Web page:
The deadline was missed by the applicant.

The examination was undertaken.

Her leave application was approved.

I heard it suggested by a friend that too many books appear with endnotes.

It is felt that you have no grounds for complaint.

There are no educational background requirements for taking the examination.

The prisoners were ordered to be shot.


In the first of these sentences, the natural subject–verb–object order has been reversed, and the verb missed has been replaced by the verb phrase was missed by (past tense form of to be + the past participle missed + by).


In the second and third, not only has the same happened, but in addition the actor or agent has been obscured by omission, leaving the reader rather ‘up in the air’, not knowing who undertook the examination, who approved the application or who ordered the shooting.


The absurdity of these ‘agentless passive’ constructions should also not be lost on editors and readers: can a deadline miss?; is an examination able to undertake? Of course not! And that’s precisely what leads to such constructions being unfathomable.


Sentence 4 starts off active (‘I heard it’), but in actual fact the sentence is passive, containing as it does the implied verb being after it and the actor-subject friend: ‘A friend suggested to me that …’ or ‘Recently I heard a friend suggest that …’

(GMEU 2016: 676).


Sentences 5 and 6 begin with ‘It is …’ and ‘There are …’. These constructions should be avoided because they invariably introduce passive constructions, usually with an absent agent (who felt? who doesn’t require an educational background?).


The absent-agent passive is often used to conceal the identity of a person who is responsible for something unpleasant (Kahn 1985: 19), and perhaps only then is it justified.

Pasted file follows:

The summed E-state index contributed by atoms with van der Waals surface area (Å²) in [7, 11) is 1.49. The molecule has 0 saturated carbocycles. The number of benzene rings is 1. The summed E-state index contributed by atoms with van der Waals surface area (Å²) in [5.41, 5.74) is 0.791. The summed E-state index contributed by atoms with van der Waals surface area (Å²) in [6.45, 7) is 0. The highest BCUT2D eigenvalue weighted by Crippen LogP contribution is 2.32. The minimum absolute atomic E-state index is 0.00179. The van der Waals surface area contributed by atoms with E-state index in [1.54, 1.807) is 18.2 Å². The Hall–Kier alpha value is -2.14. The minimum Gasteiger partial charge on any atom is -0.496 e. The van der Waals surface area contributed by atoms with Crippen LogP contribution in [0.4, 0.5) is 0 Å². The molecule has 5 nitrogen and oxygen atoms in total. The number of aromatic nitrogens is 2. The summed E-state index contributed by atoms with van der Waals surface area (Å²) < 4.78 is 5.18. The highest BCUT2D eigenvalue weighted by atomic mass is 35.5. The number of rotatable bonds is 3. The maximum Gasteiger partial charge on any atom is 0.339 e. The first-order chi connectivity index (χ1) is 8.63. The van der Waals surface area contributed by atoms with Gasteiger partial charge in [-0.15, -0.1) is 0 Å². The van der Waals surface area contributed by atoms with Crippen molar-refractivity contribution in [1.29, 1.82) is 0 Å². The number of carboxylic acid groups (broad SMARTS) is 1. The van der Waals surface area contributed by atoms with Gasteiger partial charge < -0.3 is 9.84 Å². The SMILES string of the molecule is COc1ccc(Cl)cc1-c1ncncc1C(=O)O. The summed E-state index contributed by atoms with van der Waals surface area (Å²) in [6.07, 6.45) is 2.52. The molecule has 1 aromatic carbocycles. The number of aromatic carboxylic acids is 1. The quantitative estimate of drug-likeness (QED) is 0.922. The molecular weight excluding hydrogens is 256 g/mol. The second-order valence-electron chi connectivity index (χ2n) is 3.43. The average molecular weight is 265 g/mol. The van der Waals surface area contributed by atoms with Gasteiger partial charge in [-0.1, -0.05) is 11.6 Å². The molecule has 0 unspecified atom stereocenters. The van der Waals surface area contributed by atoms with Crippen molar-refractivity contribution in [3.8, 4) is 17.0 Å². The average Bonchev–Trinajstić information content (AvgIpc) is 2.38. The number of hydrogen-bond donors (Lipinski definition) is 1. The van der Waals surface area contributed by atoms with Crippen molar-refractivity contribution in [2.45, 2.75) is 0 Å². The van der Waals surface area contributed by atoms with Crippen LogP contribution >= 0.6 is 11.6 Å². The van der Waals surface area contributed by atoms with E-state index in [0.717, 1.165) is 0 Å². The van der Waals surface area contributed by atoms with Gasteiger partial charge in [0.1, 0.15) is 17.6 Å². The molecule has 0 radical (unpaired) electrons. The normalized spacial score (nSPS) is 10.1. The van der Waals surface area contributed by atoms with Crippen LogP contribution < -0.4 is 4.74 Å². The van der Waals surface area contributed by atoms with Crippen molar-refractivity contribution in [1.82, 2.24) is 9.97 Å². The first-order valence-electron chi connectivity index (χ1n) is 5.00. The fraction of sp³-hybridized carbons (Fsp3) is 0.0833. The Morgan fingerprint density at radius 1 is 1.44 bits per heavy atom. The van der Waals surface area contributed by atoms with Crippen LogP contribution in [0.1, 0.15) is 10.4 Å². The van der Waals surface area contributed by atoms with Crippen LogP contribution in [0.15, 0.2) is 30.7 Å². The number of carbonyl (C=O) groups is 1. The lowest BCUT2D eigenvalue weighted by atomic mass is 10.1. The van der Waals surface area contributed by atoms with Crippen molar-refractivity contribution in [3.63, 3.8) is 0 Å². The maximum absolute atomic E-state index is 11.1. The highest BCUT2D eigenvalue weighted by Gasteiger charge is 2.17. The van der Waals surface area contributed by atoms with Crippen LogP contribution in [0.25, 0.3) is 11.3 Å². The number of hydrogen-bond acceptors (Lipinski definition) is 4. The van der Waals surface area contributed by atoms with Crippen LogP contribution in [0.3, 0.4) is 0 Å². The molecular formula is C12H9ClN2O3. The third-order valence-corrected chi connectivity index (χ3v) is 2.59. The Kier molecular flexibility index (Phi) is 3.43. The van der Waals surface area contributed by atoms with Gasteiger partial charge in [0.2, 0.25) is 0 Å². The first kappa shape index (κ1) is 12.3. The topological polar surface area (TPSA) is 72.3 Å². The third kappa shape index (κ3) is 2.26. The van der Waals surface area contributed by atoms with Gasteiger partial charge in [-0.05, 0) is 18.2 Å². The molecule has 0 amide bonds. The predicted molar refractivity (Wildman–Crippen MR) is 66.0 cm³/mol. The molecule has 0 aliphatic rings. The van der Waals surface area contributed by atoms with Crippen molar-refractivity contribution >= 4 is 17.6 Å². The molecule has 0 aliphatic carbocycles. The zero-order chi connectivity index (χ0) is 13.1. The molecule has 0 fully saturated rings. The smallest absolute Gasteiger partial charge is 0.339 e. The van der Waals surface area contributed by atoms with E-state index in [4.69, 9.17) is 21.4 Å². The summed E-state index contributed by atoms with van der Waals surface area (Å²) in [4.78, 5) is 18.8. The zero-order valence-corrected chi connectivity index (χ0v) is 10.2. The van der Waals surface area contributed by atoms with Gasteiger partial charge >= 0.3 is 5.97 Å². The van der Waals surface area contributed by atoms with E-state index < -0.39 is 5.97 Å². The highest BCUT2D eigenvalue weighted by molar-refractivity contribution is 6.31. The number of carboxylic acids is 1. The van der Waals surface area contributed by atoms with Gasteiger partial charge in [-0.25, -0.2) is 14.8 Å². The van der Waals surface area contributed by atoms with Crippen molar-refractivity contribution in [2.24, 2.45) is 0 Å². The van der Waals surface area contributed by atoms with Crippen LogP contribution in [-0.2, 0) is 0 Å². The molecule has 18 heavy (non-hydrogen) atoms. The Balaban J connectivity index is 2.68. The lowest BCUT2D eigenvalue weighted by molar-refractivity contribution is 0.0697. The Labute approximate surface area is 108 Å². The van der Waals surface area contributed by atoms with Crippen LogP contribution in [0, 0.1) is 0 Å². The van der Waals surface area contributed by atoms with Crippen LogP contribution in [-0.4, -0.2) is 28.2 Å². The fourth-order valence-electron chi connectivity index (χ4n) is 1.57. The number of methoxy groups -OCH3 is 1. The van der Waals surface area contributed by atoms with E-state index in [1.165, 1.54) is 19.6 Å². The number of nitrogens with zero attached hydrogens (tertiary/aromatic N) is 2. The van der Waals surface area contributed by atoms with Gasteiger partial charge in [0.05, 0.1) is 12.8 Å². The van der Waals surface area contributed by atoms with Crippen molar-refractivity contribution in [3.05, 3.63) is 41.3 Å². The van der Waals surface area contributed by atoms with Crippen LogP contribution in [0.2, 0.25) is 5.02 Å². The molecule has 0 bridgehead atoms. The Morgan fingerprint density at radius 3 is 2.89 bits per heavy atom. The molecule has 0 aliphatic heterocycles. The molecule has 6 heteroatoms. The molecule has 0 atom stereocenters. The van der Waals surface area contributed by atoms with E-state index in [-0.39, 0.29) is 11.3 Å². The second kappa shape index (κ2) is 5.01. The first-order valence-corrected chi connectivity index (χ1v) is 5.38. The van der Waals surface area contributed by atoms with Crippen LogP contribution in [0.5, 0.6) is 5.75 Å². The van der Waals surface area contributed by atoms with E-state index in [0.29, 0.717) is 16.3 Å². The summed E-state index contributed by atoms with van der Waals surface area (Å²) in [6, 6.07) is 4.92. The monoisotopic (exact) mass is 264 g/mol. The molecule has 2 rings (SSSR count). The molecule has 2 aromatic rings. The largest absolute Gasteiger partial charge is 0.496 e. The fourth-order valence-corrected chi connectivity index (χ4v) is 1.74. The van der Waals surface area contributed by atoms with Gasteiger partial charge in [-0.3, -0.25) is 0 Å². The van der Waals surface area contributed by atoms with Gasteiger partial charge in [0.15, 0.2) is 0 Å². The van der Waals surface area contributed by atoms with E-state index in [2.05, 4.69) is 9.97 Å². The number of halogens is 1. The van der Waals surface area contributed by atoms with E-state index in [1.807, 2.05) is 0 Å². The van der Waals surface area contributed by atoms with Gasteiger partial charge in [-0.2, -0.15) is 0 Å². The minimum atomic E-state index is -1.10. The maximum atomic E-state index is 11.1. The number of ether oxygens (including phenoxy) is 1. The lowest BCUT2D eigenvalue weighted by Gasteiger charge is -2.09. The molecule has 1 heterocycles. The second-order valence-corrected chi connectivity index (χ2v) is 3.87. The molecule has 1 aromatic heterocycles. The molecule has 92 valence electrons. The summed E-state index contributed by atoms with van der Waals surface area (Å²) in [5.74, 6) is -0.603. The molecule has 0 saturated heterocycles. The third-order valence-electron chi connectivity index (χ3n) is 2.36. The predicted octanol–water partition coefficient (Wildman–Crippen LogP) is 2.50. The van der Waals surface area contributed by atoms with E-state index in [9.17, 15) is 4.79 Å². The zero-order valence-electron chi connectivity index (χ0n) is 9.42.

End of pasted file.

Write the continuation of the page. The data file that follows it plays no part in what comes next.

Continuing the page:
Sentence 7 is an example of a double passive – one passive immediately following another: Two absent agents (who ordered the shooting? who is to do the shooting?) are bad enough, apart from which it sounds almost as if the prisoners ordered their own execution, absent the actors! In ‘He ordered the prisoners to be shot’ the first passive has been made active, and the sentence becomes more, if not totally, comprehensible (GMEU 2016: 677).


The faulty double passive is common with the verbs attempt, begin, desire, hope, intend, propose, threaten and omit: ‘The contract is proposed to be cancelled’; ‘The grant is threatened to be withdrawn’; ‘It is hoped to start the new year afresh’ (Kahn 1985: 19). That it makes writing even denser and less accessible is illustrated by this example:


‘Had the new vaccine been intended to have been injected into the patient, he would have been warned to avoid drinking alcohol.’


Here, a possible ‘active’ revision could be:


‘If the new vaccine had been intended for injection into the patient, he would have been warned to avoid drinking alcohol’ (GMEU 2016: 676).


Agentless passives are allowable provided the reader will certainly know who or what is performing the action, or if it is relevant, as in: